If you are considering investing into Bitcoin at this time, please look closer at the exchanges involved in price discovery and give it a second thought.
submitted by Yanlii to Buttcoin [link] [comments]

[Manipulation] Notes on the transparency of Tether and Bitcoin market manipulation

I would like to share some alarming signs of Bitcoin price manipulation.
Bitcoin price is about 10 times of what it was a year ago. The exchange that decisively sets Bitcoin price is Bitfinex, a secretive institution with unknown beneficiary structure and place of organization.
https://pbs.twimg.com/media/Cs0oGXQWAAAqMRZ.jpg
Bitfinex had its wire services suspended by Wells Fargo in April. To resume trading, Bitfinex enlisted the help of Tether, another company with unknown beneficiary structure and place of organisation, but based on announcements is likely under common share holder control with Bitfinex. Tether sells crypto-tokens known as USD Tethers, or USDTs, that are purportedly backed by an equal number of US dollars. In other words, each USDT is a digital good priced at USD 1.00.
Despite the promise of "100% reserve" and the vague reference to "24×7 access to your funds" on Tether’s website, there is no contractual right, either tacit or express, for one USDT to be redeemed for one US dollar. It is probably through this legal construct that Tether hopes to characterise its USDTs as digital goods and not "convertible" virtual currency covered by FinCEN regulations.
The invention of USDTs led to the proliferation of numerous crypto-currency exchanges. Examples include Bitfinex, Binance, HitBTC, KKex, Poloniex, and YoBit. Instead of providing crypto-to-fiat trading pairs, these "coin-to-coin" exchanges offer crypto-to-tether trading exclusively. Therefore, USDTs not only help these exchanges remove the need for formal banking arrangement, but also enables these exchanges to organise in lesser known jurisdictions (e.g., the Republic of Seychelles) and operate outside of the regulation and supervision of major economies. Most of these exchanges claim to screen-off visitors from the United States and other countries with laws on coin-to-coin trading, but the screen-off is often perfunctory. In almost all cases, the screen can be defeated with a simple mouse click.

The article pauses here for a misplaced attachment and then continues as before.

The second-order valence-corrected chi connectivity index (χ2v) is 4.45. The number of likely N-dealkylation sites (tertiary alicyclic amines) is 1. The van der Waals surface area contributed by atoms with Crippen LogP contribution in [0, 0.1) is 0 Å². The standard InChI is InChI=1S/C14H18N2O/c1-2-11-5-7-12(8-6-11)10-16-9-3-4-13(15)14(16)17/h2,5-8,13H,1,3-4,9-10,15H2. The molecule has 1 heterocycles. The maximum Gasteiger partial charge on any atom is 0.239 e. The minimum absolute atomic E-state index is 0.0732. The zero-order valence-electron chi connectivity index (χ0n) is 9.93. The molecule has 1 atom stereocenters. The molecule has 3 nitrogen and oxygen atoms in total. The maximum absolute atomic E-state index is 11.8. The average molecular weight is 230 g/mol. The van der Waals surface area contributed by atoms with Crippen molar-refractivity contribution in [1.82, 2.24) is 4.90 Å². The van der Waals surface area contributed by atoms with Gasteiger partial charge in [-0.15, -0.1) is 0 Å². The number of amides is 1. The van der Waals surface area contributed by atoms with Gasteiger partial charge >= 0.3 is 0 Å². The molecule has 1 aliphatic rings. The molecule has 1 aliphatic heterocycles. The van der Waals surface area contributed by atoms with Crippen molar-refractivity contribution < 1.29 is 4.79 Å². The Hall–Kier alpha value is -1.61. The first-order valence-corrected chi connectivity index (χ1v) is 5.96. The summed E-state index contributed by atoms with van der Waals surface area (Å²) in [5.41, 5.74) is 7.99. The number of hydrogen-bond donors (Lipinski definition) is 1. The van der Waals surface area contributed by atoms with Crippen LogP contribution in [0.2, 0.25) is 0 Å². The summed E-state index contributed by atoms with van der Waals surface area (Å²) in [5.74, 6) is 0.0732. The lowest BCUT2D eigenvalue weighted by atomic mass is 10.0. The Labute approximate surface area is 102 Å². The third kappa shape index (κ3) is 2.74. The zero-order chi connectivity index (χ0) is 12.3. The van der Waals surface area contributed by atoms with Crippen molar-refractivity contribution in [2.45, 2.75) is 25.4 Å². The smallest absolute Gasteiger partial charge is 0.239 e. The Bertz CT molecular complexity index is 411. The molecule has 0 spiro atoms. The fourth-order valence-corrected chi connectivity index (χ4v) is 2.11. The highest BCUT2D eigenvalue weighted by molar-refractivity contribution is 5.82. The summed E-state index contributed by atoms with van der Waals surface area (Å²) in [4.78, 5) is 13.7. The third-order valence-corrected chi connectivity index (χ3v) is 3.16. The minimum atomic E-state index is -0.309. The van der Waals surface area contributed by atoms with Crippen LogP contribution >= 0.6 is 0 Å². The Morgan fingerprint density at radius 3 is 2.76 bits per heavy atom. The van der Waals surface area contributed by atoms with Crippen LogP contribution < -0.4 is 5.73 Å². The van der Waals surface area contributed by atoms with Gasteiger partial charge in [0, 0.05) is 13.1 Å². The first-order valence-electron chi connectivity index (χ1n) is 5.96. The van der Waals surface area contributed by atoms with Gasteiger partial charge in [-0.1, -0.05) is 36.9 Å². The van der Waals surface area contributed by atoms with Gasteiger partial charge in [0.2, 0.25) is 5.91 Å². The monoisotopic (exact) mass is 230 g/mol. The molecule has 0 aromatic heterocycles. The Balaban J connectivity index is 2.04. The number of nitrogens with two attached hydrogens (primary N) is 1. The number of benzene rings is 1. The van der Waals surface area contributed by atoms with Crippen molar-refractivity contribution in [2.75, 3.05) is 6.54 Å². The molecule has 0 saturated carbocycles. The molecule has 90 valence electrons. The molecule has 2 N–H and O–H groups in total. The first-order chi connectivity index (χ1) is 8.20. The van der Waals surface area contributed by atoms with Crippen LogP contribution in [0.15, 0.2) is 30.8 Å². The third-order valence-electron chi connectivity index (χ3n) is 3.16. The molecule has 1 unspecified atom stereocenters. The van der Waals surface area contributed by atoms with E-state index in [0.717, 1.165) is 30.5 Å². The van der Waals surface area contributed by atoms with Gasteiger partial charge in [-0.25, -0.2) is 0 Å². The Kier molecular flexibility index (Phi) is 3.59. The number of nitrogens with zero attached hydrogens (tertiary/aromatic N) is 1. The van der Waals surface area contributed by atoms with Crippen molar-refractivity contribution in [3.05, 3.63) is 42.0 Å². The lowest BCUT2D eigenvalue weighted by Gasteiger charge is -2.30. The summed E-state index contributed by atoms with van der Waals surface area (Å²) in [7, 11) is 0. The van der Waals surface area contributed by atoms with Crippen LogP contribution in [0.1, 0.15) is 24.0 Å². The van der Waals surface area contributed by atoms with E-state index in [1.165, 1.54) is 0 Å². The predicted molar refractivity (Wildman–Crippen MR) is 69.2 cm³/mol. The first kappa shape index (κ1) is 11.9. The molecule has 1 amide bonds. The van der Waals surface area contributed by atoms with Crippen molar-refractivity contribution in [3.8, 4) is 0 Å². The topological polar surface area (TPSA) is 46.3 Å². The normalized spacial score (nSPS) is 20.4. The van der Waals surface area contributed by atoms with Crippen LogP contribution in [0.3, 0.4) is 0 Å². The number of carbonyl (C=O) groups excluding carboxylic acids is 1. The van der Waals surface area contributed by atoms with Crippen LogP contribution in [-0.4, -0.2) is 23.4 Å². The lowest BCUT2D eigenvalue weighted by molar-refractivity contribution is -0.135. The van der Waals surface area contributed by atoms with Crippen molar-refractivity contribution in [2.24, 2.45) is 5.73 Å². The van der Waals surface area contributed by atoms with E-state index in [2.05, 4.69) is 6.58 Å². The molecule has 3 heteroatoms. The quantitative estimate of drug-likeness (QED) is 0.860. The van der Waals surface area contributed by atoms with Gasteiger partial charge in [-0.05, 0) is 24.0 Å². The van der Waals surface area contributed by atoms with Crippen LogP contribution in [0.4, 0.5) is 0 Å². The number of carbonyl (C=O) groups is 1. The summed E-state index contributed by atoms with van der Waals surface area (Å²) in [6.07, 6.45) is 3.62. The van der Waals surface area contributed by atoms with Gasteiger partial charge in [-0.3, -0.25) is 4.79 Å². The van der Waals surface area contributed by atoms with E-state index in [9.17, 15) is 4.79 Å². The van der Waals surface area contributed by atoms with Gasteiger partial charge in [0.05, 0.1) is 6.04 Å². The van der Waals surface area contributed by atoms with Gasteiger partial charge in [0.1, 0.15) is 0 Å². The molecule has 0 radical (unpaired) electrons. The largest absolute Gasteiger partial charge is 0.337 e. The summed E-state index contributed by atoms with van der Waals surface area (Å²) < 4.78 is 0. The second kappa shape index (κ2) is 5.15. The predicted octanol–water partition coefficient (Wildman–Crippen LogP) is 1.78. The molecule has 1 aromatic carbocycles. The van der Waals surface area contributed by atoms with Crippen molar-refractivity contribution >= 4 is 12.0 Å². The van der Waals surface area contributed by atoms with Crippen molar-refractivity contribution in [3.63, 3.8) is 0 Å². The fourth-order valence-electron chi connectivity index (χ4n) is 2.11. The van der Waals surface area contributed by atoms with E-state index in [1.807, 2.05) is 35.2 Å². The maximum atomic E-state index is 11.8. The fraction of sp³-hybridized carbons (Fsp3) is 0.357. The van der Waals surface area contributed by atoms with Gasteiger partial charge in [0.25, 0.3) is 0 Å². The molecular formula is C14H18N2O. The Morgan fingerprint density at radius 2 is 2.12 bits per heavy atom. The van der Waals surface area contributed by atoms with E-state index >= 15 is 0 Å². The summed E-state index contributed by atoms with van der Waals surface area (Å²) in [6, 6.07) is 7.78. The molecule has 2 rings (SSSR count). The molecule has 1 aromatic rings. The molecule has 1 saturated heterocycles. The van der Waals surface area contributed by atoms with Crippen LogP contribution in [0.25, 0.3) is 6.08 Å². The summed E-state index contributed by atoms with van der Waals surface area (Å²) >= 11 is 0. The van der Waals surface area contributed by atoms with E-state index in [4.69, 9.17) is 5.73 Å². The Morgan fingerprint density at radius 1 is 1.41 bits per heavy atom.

It is doubtful that these exchanges perform meaningful due diligence beyond identity verification to combat money laundering, financing of terrorism, and corruption of politically exposes persons. Bitfinex, for example, requires no identity verification at all for most trading activities and imposes no trading amount limits on unverified accounts. The enablement of these exchanges where rampant money laundering is possible is outside of the scope of this note. Instead, I would like to bring to your attention the distinct possibility that Bitfinex, as the likely controller of Tether, is a bad actor.
Strong circumstantial evidence suggests that Bitfinex is creating USDTs out of thin air to prop up Bitcoin prices. Namely, Bitfinex is likely acting as a central bank that issues a fiat money called USDTs. The sole mandate of this central bank is to enrich itself through market manipulation.
https://i.imgur.com/b1Pdsq9.jpg
The first image (above) illustrates how mysterious amounts of USDTs were minted and injected into Bitfinex at precise moments when a crash seemed imminent.
https://i.imgur.com/jAyPlF8.jpg
The second image (above) illustrates a strong correlation (but admittedly not causation) between the total amount of USDTs in circulation and Bitcoin price.
Bitfinex released an internal memo in September to allay concerns that USDTs might have been created at will. The memo purportedly shows that Tether maintained sufficient US dollars to match all USDTs in circulation as of a day in September. The memo, however, is of no probative value. Among other strange things, the author of the memo didn’t verify with banks (names redacted) that account balances from Tethers were in fact correct, couldn’t promise that the balances weren’t overnight borrowings for purposes of producing the memo, and couldn’t promise that Tether indeed had access to those funds.
I therefore urge you to consider the possibility that the current price of Bitcoin is the result of Bitfinex’s manipulation and may collapse when regulators take action.
For example, Tether is almost certainly an administrator of virtual currency — it centrally puts into and withdraws from circulation USDTs, a virtual currency squarely intended as a substitute for real currency as admitted by Tether in the internal memo.
Tether has nominally registered as a money transmitter with FinCEN, but it is unclear if they fulfill any of the BSA filing requirements (e.g., filing SARs).2 As a company, Tether’s USDTs enables large crypto-currency exchanges (including US-based exchanges like Poloniex) to exist and powers trades thereon in the amount of millions every day. So it wouldn’t be surprising if FinCEN eventually decides to enforce its rules against Tether as it did against Liberty Reserve.
Further, CFTC approved recently various swap execution facilities, designated contract markets and derivative clearing organizations with Bitcoin flavor. And the Chicago Mercantile Exchange is expected to launch cash-settled futures on Bitcoin soon. Manipulation of Bitcoin prices referenced by these entities is prosecutable by the CFTC, an agency with broad statutory authority to prosecute manipulation of commodity prices under the Commodity Exchange Act (including Section 753 as amended by the Dodd-Frank Act.).